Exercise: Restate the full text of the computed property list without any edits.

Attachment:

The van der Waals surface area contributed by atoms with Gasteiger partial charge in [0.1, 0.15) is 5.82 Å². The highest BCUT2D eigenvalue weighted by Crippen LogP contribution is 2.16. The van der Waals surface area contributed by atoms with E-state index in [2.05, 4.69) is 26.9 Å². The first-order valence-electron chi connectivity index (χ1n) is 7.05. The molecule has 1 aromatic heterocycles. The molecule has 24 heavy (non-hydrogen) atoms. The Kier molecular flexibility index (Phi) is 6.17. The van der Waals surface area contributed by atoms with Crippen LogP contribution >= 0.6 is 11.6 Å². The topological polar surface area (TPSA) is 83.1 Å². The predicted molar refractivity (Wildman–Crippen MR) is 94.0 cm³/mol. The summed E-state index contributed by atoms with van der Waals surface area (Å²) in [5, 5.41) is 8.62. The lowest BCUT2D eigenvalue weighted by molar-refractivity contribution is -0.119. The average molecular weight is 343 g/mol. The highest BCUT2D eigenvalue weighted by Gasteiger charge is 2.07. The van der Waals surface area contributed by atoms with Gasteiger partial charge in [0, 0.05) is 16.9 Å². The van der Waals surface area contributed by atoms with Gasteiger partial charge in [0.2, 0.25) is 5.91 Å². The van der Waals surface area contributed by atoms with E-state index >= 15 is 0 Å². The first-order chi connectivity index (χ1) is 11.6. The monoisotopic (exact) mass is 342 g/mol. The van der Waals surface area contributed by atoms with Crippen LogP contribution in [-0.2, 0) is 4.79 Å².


The van der Waals surface area contributed by atoms with Gasteiger partial charge in [0.1, 0.15) is 5.82 Å². The highest BCUT2D eigenvalue weighted by Crippen LogP contribution is 2.16. The van der Waals surface area contributed by atoms with E-state index in [2.05, 4.69) is 26.9 Å². The first-order valence-electron chi connectivity index (χ1n) is 7.05. The molecule has 1 aromatic heterocycles. The molecule has 24 heavy (non-hydrogen) atoms. The Kier molecular flexibility index (Phi) is 6.17. The van der Waals surface area contributed by atoms with Crippen LogP contribution >= 0.6 is 11.6 Å². The topological polar surface area (TPSA) is 83.1 Å². The predicted molar refractivity (Wildman–Crippen MR) is 94.0 cm³/mol. The summed E-state index contributed by atoms with van der Waals surface area (Å²) in [5, 5.41) is 8.62. The lowest BCUT2D eigenvalue weighted by molar-refractivity contribution is -0.119. The average molecular weight is 343 g/mol. The highest BCUT2D eigenvalue weighted by Gasteiger charge is 2.07. The van der Waals surface area contributed by atoms with Gasteiger partial charge in [0, 0.05) is 16.9 Å². The van der Waals surface area contributed by atoms with Gasteiger partial charge in [0.2, 0.25) is 5.91 Å². The van der Waals surface area contributed by atoms with E-state index >= 15 is 0 Å². The first-order chi connectivity index (χ1) is 11.6. The monoisotopic (exact) mass is 342 g/mol. The van der Waals surface area contributed by atoms with Crippen LogP contribution in [-0.2, 0) is 4.79 Å².